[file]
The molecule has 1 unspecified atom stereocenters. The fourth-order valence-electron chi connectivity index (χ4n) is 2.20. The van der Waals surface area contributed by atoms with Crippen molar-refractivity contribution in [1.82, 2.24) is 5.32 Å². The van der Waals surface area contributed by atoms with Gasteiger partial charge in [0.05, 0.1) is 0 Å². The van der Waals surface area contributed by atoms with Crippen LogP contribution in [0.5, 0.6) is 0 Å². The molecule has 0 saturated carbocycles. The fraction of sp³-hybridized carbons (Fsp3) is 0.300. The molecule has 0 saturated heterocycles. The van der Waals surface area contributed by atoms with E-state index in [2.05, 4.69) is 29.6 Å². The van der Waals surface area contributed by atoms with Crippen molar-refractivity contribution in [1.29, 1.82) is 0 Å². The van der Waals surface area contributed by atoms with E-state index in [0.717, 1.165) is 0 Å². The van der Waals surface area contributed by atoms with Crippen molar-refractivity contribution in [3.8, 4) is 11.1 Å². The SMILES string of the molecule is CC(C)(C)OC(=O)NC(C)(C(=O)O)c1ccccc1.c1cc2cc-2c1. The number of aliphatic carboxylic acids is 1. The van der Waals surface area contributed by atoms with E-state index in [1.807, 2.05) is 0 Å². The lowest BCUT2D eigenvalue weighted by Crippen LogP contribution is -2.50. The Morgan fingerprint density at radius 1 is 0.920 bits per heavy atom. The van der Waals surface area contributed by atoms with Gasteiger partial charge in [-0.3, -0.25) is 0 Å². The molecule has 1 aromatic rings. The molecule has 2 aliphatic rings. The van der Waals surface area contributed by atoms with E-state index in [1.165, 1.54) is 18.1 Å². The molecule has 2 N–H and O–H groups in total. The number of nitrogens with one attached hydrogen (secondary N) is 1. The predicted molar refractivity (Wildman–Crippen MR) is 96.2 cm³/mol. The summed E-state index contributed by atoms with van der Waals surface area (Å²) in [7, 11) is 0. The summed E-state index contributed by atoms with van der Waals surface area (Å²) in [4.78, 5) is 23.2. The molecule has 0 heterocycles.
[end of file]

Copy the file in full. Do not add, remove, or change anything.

The molecule has 1 unspecified atom stereocenters. The fourth-order valence-electron chi connectivity index (χ4n) is 2.20. The van der Waals surface area contributed by atoms with Crippen molar-refractivity contribution in [1.82, 2.24) is 5.32 Å². The van der Waals surface area contributed by atoms with Gasteiger partial charge in [0.05, 0.1) is 0 Å². The van der Waals surface area contributed by atoms with Crippen LogP contribution in [0.5, 0.6) is 0 Å². The molecule has 0 saturated carbocycles. The fraction of sp³-hybridized carbons (Fsp3) is 0.300. The molecule has 0 saturated heterocycles. The van der Waals surface area contributed by atoms with E-state index in [2.05, 4.69) is 29.6 Å². The van der Waals surface area contributed by atoms with Crippen molar-refractivity contribution in [1.29, 1.82) is 0 Å². The van der Waals surface area contributed by atoms with E-state index in [0.717, 1.165) is 0 Å². The van der Waals surface area contributed by atoms with Crippen molar-refractivity contribution in [3.8, 4) is 11.1 Å². The SMILES string of the molecule is CC(C)(C)OC(=O)NC(C)(C(=O)O)c1ccccc1.c1cc2cc-2c1. The number of aliphatic carboxylic acids is 1. The van der Waals surface area contributed by atoms with E-state index in [1.807, 2.05) is 0 Å². The lowest BCUT2D eigenvalue weighted by Crippen LogP contribution is -2.50. The Morgan fingerprint density at radius 1 is 0.920 bits per heavy atom. The van der Waals surface area contributed by atoms with Gasteiger partial charge in [-0.3, -0.25) is 0 Å². The molecule has 1 aromatic rings. The molecule has 2 aliphatic rings. The van der Waals surface area contributed by atoms with E-state index in [1.165, 1.54) is 18.1 Å². The molecule has 2 N–H and O–H groups in total. The number of nitrogens with one attached hydrogen (secondary N) is 1. The predicted molar refractivity (Wildman–Crippen MR) is 96.2 cm³/mol. The summed E-state index contributed by atoms with van der Waals surface area (Å²) in [7, 11) is 0. The summed E-state index contributed by atoms with van der Waals surface area (Å²) in [4.78, 5) is 23.2. The molecule has 0 heterocycles.